The Brancatelli File



July 29, 1999 -- The summer is half over and you haven't planned your vacation yet, have you?

Lucky for you, procrastination won't cost you.

Thanks to a confluence of economic and sociological events, there are still great places to go for a great American summer vacation. Here are five special spots where you'll still be able to get a reservation--and a good deal.

America's tropical paradise is also America's bargain basement this summer.

Stung by a local recession and reeling from the absence of Asian vacationers, Hawaiian hotels and resorts are desperate to woo mainland U.S. visitors back to the Aloha State. You'll find empty suites at the super-swanky beachfront resorts on the Big Island, a cornucopia of high-rise condominiums seeking customers on Maui and vacancies galore on the lush, green grounds of Kauai's guest houses. There's even a binful of bargains on Waikiki Beach, the bustling tourist town in the shadows of Diamond Head.

One example: Forget the $175 published nightly rate for an ocean-view room at the Waikiki Parc, a serene and sophisticated hotel just off the beachfront. All summer, the $158 "Room & Car" package offers accommodations, a rental car and free parking.

It's not that Vegas won't be packing in the high rollers, low rollers and holy rollers all summer, it's just that hope--and new hotel rooms--spring eternal in the land of showgirls and snake eyes.

Even before the splashy, $1 billion Mandalay Bay resort opened with 3,700 rooms in March, Las Vegas boasted 109,000 places to sleep. The 60-acre Mandalay Bay is so big that it houses a -mile-long river, a swim-up shark tank and 15 restaurants. May brought the 3,000-suite Venetian Casino Resort and September brings the 2,900-room Paris Casino Resort. In case you couldn't guess, the Venetian has canals and the Paris Casino boasts a 50-story Eiffel Tower, a faux Champs Elysee and an Arc de Triomphe. It's all perfectly fitting for a town that already has a pyramid, a sphinx and its own miniature New York.

All the new construction means a frenzy of deals. All summer, for example, US Airways Vacations is selling three-night, midweek packages as low as $248 a person, including roundtrip airfare and accommodations.

If playing the slots and visiting replicas of famous places isn't your idea of paradise, then head for Rapid City, South Dakota.

Not only is the hotel-motel-strip-mall mentality of Rapid City as real as it gets, Rapid City is also base camp for visitors driving to five unduplicated national treasures. Twenty five miles southwest is Mt. Rushmore and 51 miles east is Badlands National Park. Also within a two-hour drive: Jewel Cave National Monument, an underground labyrinth of crystals; Wind Cave National Park, with 44 miles of underground tunnels and caverns; and Devils Tower National Park, an awe-inspiring rock formation that rises 265 meters above the Wyoming Plains.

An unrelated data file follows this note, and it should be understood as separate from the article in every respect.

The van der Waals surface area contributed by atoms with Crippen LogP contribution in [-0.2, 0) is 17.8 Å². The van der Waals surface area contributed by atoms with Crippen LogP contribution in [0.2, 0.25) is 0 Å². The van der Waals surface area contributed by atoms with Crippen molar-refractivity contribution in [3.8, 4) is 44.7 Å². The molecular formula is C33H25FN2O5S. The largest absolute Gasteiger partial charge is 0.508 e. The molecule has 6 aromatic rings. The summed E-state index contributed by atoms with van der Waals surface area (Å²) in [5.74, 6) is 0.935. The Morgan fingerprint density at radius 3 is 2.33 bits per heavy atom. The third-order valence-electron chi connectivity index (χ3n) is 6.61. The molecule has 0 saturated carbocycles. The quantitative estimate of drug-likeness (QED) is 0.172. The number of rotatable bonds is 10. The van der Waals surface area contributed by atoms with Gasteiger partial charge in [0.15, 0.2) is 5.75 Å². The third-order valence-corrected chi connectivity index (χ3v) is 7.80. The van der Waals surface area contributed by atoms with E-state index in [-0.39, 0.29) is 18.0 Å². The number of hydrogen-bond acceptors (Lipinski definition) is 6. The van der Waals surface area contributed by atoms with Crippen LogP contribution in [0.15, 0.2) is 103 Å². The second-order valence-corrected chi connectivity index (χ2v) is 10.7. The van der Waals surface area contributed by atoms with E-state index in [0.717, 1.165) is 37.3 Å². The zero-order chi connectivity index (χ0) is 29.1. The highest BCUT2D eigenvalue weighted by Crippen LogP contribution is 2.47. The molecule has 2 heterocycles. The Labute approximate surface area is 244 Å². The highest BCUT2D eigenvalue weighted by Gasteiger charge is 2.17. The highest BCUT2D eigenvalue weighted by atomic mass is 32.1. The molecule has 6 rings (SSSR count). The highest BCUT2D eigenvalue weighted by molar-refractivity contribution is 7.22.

Should you be seeking shelter from the metaphorical storms, head for Lake Lanier, Georgia.

Getting away from it all is rarely this easy: Nestled amid a 1,200-acre pine forest in the foothills of the Blue Ridge Mountains, Lake Lanier is only about 45 minutes from downtown Atlanta. The lake itself, stocked with bass and crappie, is a fisherman's paradise. And there's an 18-hole golf course and plenty of tennis courts on Lake Lanier Islands. The homey Web site offers activities planners; a virtual bulletin board for summer rentals; a guide to hotels, motels and inns; and even a link to a weekly fishing report. If you desire all the sybaritic amenities with your serenity, try the Renaissance PineIsle, a 250-room lakefront resort.

Want a great place to get lost this summer? Try the Connecticut River.

Despite its name, the Connecticut runs all through New England: It dissects Connecticut and Massachusetts and forms the border of Vermont and New Hampshire. The valley on both sides of the riverbank is dotted with Americana. You pass college towns (including Amherst and Hanover, home of Dartmouth), big cities (Hartford) and sleepy hamlets; several mountains named Sugarloaf; a slew of cute New England inns; dozens of places to navigate the river or ride a short-line railroad; thousands of antique shops and hundreds of factory outlets; and a covered bridge or two. You can even sleep at a classic American Summer palace like The Mount Washington Resort in Bretton Woods, New Hampshire.

This column originally appeared at

Copyright 1993-2004 by Joe Brancatelli. All rights reserved.